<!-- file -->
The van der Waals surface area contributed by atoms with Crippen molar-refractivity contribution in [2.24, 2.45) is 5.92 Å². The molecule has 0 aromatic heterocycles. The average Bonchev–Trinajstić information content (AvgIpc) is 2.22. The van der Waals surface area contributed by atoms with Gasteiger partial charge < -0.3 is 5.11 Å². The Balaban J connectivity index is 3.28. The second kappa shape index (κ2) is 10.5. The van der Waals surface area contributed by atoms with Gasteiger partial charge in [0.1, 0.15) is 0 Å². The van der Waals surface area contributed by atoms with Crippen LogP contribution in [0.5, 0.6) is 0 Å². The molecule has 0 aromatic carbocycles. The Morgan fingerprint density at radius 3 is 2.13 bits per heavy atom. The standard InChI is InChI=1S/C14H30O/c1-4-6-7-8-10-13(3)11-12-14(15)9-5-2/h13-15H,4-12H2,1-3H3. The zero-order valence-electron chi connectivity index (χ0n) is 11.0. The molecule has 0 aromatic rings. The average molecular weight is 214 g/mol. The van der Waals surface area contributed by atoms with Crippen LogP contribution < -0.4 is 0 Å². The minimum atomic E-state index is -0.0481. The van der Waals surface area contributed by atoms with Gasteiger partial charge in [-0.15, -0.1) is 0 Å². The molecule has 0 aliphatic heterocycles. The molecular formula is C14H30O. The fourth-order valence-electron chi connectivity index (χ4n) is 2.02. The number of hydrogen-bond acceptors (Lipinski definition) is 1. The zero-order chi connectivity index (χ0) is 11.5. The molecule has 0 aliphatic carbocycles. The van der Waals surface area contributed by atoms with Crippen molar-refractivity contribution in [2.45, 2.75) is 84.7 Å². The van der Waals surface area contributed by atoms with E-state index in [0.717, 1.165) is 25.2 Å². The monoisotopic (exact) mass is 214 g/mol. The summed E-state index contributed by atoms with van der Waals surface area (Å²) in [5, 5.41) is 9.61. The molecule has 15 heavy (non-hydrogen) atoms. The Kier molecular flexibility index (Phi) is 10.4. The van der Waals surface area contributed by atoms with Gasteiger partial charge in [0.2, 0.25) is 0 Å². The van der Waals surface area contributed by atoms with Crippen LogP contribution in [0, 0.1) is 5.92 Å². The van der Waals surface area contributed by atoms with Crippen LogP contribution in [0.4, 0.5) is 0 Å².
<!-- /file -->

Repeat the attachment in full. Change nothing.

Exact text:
The van der Waals surface area contributed by atoms with Crippen molar-refractivity contribution in [2.24, 2.45) is 5.92 Å². The molecule has 0 aromatic heterocycles. The average Bonchev–Trinajstić information content (AvgIpc) is 2.22. The van der Waals surface area contributed by atoms with Gasteiger partial charge < -0.3 is 5.11 Å². The Balaban J connectivity index is 3.28. The second kappa shape index (κ2) is 10.5. The van der Waals surface area contributed by atoms with Gasteiger partial charge in [0.1, 0.15) is 0 Å². The van der Waals surface area contributed by atoms with Crippen LogP contribution in [0.5, 0.6) is 0 Å². The molecule has 0 aromatic carbocycles. The Morgan fingerprint density at radius 3 is 2.13 bits per heavy atom. The standard InChI is InChI=1S/C14H30O/c1-4-6-7-8-10-13(3)11-12-14(15)9-5-2/h13-15H,4-12H2,1-3H3. The zero-order valence-electron chi connectivity index (χ0n) is 11.0. The molecule has 0 aromatic rings. The average molecular weight is 214 g/mol. The van der Waals surface area contributed by atoms with Crippen LogP contribution < -0.4 is 0 Å². The minimum atomic E-state index is -0.0481. The van der Waals surface area contributed by atoms with Gasteiger partial charge in [-0.15, -0.1) is 0 Å². The molecule has 0 aliphatic heterocycles. The molecular formula is C14H30O. The fourth-order valence-electron chi connectivity index (χ4n) is 2.02. The number of hydrogen-bond acceptors (Lipinski definition) is 1. The zero-order chi connectivity index (χ0) is 11.5. The molecule has 0 aliphatic carbocycles. The van der Waals surface area contributed by atoms with Crippen molar-refractivity contribution in [2.45, 2.75) is 84.7 Å². The van der Waals surface area contributed by atoms with E-state index in [0.717, 1.165) is 25.2 Å². The monoisotopic (exact) mass is 214 g/mol. The summed E-state index contributed by atoms with van der Waals surface area (Å²) in [5, 5.41) is 9.61. The molecule has 15 heavy (non-hydrogen) atoms. The Kier molecular flexibility index (Phi) is 10.4. The van der Waals surface area contributed by atoms with Gasteiger partial charge in [0.2, 0.25) is 0 Å². The van der Waals surface area contributed by atoms with Crippen LogP contribution in [0, 0.1) is 5.92 Å². The van der Waals surface area contributed by atoms with Crippen LogP contribution in [0.4, 0.5) is 0 Å².